SENIOR Republicans are scrambling to denounce presidential candidate and current front-runner Donald Trump as the fall-out from his plan to ban Muslims from entering the United States continues to intensify.
Not for the first time the outspoken billionaire has attracted the ire of the Republican establishment and wider public for his controversial statements, but until now top party figures have avoided condemning Trump outright.
His latest statement that “We need a total and complete shutdown of Muslims entering the United States while we figure out what the hell is going on” has sparked international outcry with UK Prime Minister David Cameron declaring the remarks “divisive, unhelpful and quite simply wrong.”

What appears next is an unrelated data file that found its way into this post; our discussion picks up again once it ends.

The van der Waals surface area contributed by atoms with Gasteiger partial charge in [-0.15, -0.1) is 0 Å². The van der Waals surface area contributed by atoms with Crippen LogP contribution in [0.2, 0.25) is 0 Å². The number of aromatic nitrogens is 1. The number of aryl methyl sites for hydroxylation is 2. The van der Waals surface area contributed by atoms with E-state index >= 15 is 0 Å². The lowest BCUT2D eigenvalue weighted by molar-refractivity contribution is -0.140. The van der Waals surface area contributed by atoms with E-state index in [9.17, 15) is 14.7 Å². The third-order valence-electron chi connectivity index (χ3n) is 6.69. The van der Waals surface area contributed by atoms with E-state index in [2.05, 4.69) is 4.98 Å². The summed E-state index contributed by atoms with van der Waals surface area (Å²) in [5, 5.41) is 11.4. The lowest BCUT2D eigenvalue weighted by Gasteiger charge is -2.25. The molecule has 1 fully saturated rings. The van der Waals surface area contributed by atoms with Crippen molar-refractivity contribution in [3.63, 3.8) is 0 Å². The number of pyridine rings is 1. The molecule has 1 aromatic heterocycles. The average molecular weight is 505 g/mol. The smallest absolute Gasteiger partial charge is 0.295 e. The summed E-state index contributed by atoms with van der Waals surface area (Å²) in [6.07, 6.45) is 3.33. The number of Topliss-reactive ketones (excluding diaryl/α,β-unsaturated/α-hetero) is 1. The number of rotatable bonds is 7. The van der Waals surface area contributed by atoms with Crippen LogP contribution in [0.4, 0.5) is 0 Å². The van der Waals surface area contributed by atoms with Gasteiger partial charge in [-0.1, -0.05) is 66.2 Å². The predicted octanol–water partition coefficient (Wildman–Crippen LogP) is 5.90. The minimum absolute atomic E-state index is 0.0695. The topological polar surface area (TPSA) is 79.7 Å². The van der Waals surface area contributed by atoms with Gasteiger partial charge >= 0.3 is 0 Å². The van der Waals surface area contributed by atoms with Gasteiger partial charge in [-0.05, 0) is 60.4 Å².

Over 90,000 people have so far signed a petition to ban Trump from the UK under hate-speech legislation as Scotland Yard issued a statement that the former Apprentice host “could not be more wrong” over his claim that parts of London are no-go for the police due to radicalisation.
Perhaps sensing blood in a highly competitive and volatile campaign to secure the Republican nomination for president, rivals Jeb Bush and Marco Rubio have attacked the property mogul’s views, but it is the reaction of leading establishment figures that will have the most impact on a campaign that has gone from side-show to threat.
Former vice-president Dick Cheney has called the remarks “un-American” while house-speaker Paul Ryan said the plans were clearly unconstitutional.
With just under two months before the first primary caucus in Iowa, Trump retains a solid lead in republican polls as the debate over his insurgent candidacy has inflamed passions and ignited a battle over the soul of the party.
Trump has remained immune to the wave of political criticism and has stated his willingness to run independently if excluded from the Republican process.